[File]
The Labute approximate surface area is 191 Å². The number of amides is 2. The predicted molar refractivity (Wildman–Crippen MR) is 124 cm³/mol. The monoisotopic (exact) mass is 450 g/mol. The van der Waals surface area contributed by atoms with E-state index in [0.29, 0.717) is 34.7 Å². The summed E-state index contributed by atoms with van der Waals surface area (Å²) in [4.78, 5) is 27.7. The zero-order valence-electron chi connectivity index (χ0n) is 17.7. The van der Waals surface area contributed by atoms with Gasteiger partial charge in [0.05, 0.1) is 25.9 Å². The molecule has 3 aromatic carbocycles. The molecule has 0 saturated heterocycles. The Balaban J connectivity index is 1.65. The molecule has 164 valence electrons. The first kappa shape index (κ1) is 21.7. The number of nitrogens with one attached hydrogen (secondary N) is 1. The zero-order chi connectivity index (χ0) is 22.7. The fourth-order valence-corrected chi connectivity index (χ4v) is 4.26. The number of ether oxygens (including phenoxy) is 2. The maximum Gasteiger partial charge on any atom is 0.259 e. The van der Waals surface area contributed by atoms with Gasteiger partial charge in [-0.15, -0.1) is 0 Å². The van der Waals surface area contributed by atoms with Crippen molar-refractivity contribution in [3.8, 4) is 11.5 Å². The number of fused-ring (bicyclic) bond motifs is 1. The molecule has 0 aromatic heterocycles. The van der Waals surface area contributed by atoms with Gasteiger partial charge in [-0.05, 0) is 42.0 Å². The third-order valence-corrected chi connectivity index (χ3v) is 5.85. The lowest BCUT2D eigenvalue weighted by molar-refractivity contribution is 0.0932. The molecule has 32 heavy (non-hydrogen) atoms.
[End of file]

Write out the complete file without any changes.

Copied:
The Labute approximate surface area is 191 Å². The number of amides is 2. The predicted molar refractivity (Wildman–Crippen MR) is 124 cm³/mol. The monoisotopic (exact) mass is 450 g/mol. The van der Waals surface area contributed by atoms with E-state index in [0.29, 0.717) is 34.7 Å². The summed E-state index contributed by atoms with van der Waals surface area (Å²) in [4.78, 5) is 27.7. The zero-order valence-electron chi connectivity index (χ0n) is 17.7. The van der Waals surface area contributed by atoms with Gasteiger partial charge in [0.05, 0.1) is 25.9 Å². The molecule has 3 aromatic carbocycles. The molecule has 0 saturated heterocycles. The Balaban J connectivity index is 1.65. The molecule has 164 valence electrons. The first kappa shape index (κ1) is 21.7. The number of nitrogens with one attached hydrogen (secondary N) is 1. The zero-order chi connectivity index (χ0) is 22.7. The fourth-order valence-corrected chi connectivity index (χ4v) is 4.26. The number of ether oxygens (including phenoxy) is 2. The maximum Gasteiger partial charge on any atom is 0.259 e. The van der Waals surface area contributed by atoms with Gasteiger partial charge in [-0.15, -0.1) is 0 Å². The van der Waals surface area contributed by atoms with Crippen molar-refractivity contribution in [3.8, 4) is 11.5 Å². The number of fused-ring (bicyclic) bond motifs is 1. The molecule has 0 aromatic heterocycles. The van der Waals surface area contributed by atoms with Gasteiger partial charge in [-0.05, 0) is 42.0 Å². The third-order valence-corrected chi connectivity index (χ3v) is 5.85. The lowest BCUT2D eigenvalue weighted by molar-refractivity contribution is 0.0932. The molecule has 32 heavy (non-hydrogen) atoms.